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Rising Star: Lauren Whelan, Leeds Building Society

  • 26/07/2021
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Rising Star: Lauren Whelan, Leeds Building Society
This week, Mortgage Solutions is speaking with Lauren Whelan, customer services administrator at Leeds Building Society


What does your role entail and how long have you been doing it? 

My role is all about communication. I’ve been with the society just over a year now after joining the apprenticeship scheme. 

I am the point of contact for members and intermediary partners, after they have started the application process. Often, we are helping to find solutions on complex cases, so I have to have an in-depth knowledge of our criteria and business processes. Being able to help people get to where they want to be in the mortgage application process is something I find very rewarding. 


What attracted you to working in the mortgage/property/finance sector? 

My mum works for the society, so I guess you could say an interest in finance runs in the family. 

The society’s apprenticeship scheme provides the opportunity to develop long term career skills while getting hands-on practical experience and there are always new things to learn. The society has a really welcoming culture which has helped me to settle in and I get a lot of support from team leaders and my apprenticeship coach. 


What were you doing in the five years before starting here?  

Five years ago, I was still at school studying for my GCSEs and then I went onto sixth form to study business. I also took up a part time job with the society in an admin support role alongside my studies. 

I studied fine art and graphic design at sixth form but over the course of my study, I decided that art is more of a hobby to me, while business and finance is where I see my long-term career. 


What personal talent/skill is most valuable in doing your job? 

Communication skills are vital to my role. Being able to listen, ask questions and understand the query is essential.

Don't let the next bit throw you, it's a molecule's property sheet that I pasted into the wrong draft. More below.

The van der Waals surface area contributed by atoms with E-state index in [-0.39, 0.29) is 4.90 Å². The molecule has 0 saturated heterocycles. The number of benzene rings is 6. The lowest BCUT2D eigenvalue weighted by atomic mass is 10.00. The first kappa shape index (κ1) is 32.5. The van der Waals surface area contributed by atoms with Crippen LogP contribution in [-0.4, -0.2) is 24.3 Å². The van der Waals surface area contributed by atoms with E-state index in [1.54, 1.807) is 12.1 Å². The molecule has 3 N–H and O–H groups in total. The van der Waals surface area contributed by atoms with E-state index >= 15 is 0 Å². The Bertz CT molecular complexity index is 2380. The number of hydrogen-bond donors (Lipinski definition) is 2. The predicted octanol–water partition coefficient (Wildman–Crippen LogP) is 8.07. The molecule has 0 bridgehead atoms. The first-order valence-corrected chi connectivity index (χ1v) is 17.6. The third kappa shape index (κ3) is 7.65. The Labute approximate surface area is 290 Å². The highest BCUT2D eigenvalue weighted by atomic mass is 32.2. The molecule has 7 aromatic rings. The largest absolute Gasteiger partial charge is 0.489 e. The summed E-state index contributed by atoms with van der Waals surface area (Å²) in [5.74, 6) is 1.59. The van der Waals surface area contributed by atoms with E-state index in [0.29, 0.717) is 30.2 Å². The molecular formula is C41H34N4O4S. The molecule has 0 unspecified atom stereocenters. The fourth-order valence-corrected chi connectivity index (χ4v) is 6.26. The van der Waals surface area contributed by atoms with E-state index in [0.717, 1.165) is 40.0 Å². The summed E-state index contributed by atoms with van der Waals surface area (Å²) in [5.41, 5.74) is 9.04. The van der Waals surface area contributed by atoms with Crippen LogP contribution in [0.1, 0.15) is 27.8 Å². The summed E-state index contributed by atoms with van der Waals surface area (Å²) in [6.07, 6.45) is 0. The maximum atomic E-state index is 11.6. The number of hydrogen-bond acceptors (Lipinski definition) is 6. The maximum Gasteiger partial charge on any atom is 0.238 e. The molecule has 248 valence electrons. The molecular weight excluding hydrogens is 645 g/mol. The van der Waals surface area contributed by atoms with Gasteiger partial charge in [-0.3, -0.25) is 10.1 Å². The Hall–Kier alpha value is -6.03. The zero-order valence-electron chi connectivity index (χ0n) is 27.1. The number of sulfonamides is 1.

It’s also crucial to be able to explain complex information concisely and confidently. When you come across with confidence, it often builds trust, so it plays an important part in the relationship that the society has with members and intermediaries. 


What personal talent/skill would you most like to improve on? 

I’d like to improve my networking skills across different parts of the industry. I’d like to get to grips with using LinkedIn and other virtual networking tools to grow my connections. When it’s safe to do so, I’d like to attend some networking events. 


How has the pandemic changed the way you approach your job? 

My initial training was done in the office in a socially distanced way but as soon as I started taking calls on my own, I moved to working from home which was a bit daunting. However, my team leader and apprentice coach are in regular contact. We have catch-ups on Zoom and Microsoft Teams and we’ve all pulled together as a team. 


What is the most interesting/memorable property deal/case you’ve been involved in? 

I remember speaking to a customer who had applied for one of our retirement interest-only mortgages. She had difficulties with mobility and was looking to move into a specially adapted bungalow. I arranged to send her a large print copy of her offer and I also talked her through the next steps to complete her mortgage. 

I spoke to her again after the case completed and she seemed really happy in her new property. It’s really uplifting when you deal with cases like that, where the specialist lending products we offer are able to help our members have the home they want. 


Where do you see yourself in five years’ time?  

Working in the financial services industry. I don’t know yet where in the industry I’d like to be but the good thing about the apprenticeship scheme is that it gives you an insight into lots of different roles.  

I really enjoy helping people so the prospect of completing a CeMAP might be something I’d look into.  


If present-day you could go back in time and tell yourself something five years ago, what would it be? 

Concentrate on one thing at a time. There’s so much to learn you can’t possibly take it all in at once but if you grow your knowledge a little every day, then by the end of the month you’ve picked up a lot. 


What’s been your lockdown coping strategy? 

I like going on walks. I also started doing socially distanced personal training sessions. I keep in touch with my family through frequent Zoom calls and family quizzes to lift our spirits. 


What’s the biggest challenge you’ve tackled so far in your career? 

I would say that my biggest challenge today would have been getting my foot on the career ladder for the first time after finishing my A-levels. Initially when I was looking for a job, the pandemic had just begun so a lot of employers were furloughing workers and there was more competition in the job market.  


If you could have one superpower, what would it be? 

It would be telepathy. Instead of calling other departments and external stakeholders during the course of my day, I could just float down the answer with my mind. It would also come in handy when I’m trying to find my keys around the house. 


And finally, what’s the strangest question you’ve ever been asked? 

When I was interviewed for my first part-time job while I was still at school, one of the interview questions was to tell a joke. I don’t recall my joke but it seemed to go down okay. I’d done a lot of preparation for the interview but I never anticipated being asked that. 

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